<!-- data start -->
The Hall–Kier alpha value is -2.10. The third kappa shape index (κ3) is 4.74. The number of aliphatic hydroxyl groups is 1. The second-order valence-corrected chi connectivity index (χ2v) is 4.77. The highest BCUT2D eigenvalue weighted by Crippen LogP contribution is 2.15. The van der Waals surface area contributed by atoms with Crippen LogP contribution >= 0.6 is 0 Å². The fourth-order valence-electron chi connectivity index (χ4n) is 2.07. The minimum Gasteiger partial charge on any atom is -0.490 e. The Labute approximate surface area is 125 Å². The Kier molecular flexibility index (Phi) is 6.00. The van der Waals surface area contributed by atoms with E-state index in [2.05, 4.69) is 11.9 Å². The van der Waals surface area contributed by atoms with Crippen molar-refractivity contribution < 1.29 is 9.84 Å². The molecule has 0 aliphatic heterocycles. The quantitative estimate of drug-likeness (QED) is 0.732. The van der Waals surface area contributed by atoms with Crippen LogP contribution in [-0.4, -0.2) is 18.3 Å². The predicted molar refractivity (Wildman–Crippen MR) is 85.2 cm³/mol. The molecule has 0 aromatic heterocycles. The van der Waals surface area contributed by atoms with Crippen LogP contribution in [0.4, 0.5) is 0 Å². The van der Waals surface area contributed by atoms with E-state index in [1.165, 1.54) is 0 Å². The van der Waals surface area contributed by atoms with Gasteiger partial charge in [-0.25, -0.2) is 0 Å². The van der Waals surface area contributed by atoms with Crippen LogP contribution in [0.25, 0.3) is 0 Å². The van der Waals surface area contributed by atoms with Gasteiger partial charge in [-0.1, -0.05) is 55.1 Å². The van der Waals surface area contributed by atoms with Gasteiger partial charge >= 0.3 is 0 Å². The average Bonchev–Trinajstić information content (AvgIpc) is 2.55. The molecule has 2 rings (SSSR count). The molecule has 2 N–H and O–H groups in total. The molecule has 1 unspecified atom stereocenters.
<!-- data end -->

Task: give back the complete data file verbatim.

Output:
The Hall–Kier alpha value is -2.10. The third kappa shape index (κ3) is 4.74. The number of aliphatic hydroxyl groups is 1. The second-order valence-corrected chi connectivity index (χ2v) is 4.77. The highest BCUT2D eigenvalue weighted by Crippen LogP contribution is 2.15. The van der Waals surface area contributed by atoms with Crippen LogP contribution >= 0.6 is 0 Å². The fourth-order valence-electron chi connectivity index (χ4n) is 2.07. The minimum Gasteiger partial charge on any atom is -0.490 e. The Labute approximate surface area is 125 Å². The Kier molecular flexibility index (Phi) is 6.00. The van der Waals surface area contributed by atoms with E-state index in [2.05, 4.69) is 11.9 Å². The van der Waals surface area contributed by atoms with Crippen molar-refractivity contribution < 1.29 is 9.84 Å². The molecule has 0 aliphatic heterocycles. The quantitative estimate of drug-likeness (QED) is 0.732. The van der Waals surface area contributed by atoms with Crippen LogP contribution in [-0.4, -0.2) is 18.3 Å². The predicted molar refractivity (Wildman–Crippen MR) is 85.2 cm³/mol. The molecule has 0 aromatic heterocycles. The van der Waals surface area contributed by atoms with Crippen LogP contribution in [0.4, 0.5) is 0 Å². The van der Waals surface area contributed by atoms with E-state index in [1.165, 1.54) is 0 Å². The van der Waals surface area contributed by atoms with Gasteiger partial charge in [-0.25, -0.2) is 0 Å². The van der Waals surface area contributed by atoms with Crippen LogP contribution in [0.25, 0.3) is 0 Å². The van der Waals surface area contributed by atoms with Gasteiger partial charge in [-0.1, -0.05) is 55.1 Å². The van der Waals surface area contributed by atoms with Gasteiger partial charge >= 0.3 is 0 Å². The average Bonchev–Trinajstić information content (AvgIpc) is 2.55. The molecule has 2 rings (SSSR count). The molecule has 2 N–H and O–H groups in total. The molecule has 1 unspecified atom stereocenters.